After a little over a year of G35 ownership I figured I should put out a buyer’s guide to spread the word on these awesome and underrated cars that many enthusiasts disregard because of their current image.
The G35 is best explained as 90% of a BMW with 10% of the maintenance costs. It offers most of the dynamic prowess of an E46 but is roughly the size of an E39. They’re practical, cheap, reliable and reasonably quick. Pretty much everything under the skin is shared with the 350Z so the aftermarket is huge and Infiniti made tons of them so they’re easy to find in pretty much every region of Canada and the US. They’re great daily drivers that are also reasonably good at autocross, drifting and open lapping, plus they have some nice amenities. Automatic climate control, heated seats, Bose stereo, reclining rear seats on most sedan models.
2003: Available as a 6MT RWD coupe, an automatic RWD coupe and an automatic RWD sedan. Sedans are rated at 20 fewer HP and 10 fewer lb-ft than coupe models but dyno results for stock sedans and stock coupes and stock 350Zs are pretty much identical so the horsepower “gap” is imaginary. 2003 sedans cannot be tuned using UpRev.
2003.5: The 6MT RWD sedan joins the fray and the ugly trunklid handle on the sedan disappears. Xenon headlights become standard equipment. 6MT sedans can be tuned using UpRev although automatic sedans continue to be non-compatible.
2004: The automatic AWD sedan joins the fray. The 6-speed RWD sedan gains a viscous limited-slip differential in place of the open diff. The biggest news is that all 2004 models can be tuned using UpRev software.
2004.5: Revised manumatic mode for automatic cars with downshift rev matching, new shift knob on automatic cars.
2005: Sedans get a new front clip, new headlights, new side skirts, new taillights and a new rear bumper. 6MT cars get the revised CD009 transmission and the RevUp engine that bumps output to 298 HP, although torque drops slightly to 260. Automatic sedans now match the output of the automatic coupe models. Sport package and 6MT sedans get new 18" wheels and sport package and 6MT coupes get new forged 19" wheels. The viscous limited-slip differential is now standard on automatic sport package cars. Sedans get bigger brakes while Brembo brakes are no longer available on coupe models. All models get a new dashboard, console and gauges as well as other minor interior trim changes. The tape deck goes away but knobs for volume and temperature are added. Bluetooth becomes optional and leather becomes standard. The navigation system gets revised and sport package and 6MT cars get alloy pedals and orange stitching on the steering wheel. Intelligent key becomes available on automatic models and sedans get an exterior trunk release button.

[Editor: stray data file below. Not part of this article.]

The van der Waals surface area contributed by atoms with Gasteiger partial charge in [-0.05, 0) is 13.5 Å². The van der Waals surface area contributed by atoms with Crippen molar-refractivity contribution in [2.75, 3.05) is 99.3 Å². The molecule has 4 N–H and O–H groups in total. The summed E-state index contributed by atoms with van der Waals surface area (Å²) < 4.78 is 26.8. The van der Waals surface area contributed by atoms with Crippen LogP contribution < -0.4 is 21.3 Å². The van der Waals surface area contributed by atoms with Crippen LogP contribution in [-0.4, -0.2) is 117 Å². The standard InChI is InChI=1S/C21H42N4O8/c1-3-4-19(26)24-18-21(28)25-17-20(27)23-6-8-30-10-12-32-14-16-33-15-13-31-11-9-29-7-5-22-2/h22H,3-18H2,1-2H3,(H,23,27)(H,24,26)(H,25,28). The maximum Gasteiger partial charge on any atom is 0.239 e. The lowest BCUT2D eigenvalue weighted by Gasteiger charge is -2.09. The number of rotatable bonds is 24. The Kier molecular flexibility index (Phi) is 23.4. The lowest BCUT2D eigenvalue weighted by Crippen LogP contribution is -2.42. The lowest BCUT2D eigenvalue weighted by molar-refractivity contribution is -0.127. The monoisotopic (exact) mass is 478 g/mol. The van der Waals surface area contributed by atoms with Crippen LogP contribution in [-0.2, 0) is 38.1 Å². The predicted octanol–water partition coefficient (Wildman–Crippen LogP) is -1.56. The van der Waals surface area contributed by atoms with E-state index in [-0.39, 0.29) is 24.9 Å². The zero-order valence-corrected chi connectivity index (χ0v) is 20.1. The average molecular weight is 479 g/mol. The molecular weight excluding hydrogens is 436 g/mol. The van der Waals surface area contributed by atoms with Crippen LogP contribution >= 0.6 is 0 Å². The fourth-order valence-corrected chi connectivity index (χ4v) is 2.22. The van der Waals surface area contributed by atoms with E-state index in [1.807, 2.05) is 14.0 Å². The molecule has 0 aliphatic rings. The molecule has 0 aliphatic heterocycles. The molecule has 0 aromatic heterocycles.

2006: Coupes get new headlights with projector elements, new taillights and a new spoiler. Sport package and 6MT coupes get a new front bumper and new side skirts. 6MT coupes also now have available active rear-wheel steering. All coupes get an exterior trunk release button and minor interior trim changes.
2007: Pretty much a carryover year for the coupe. The sedan moves on to the V36 generation.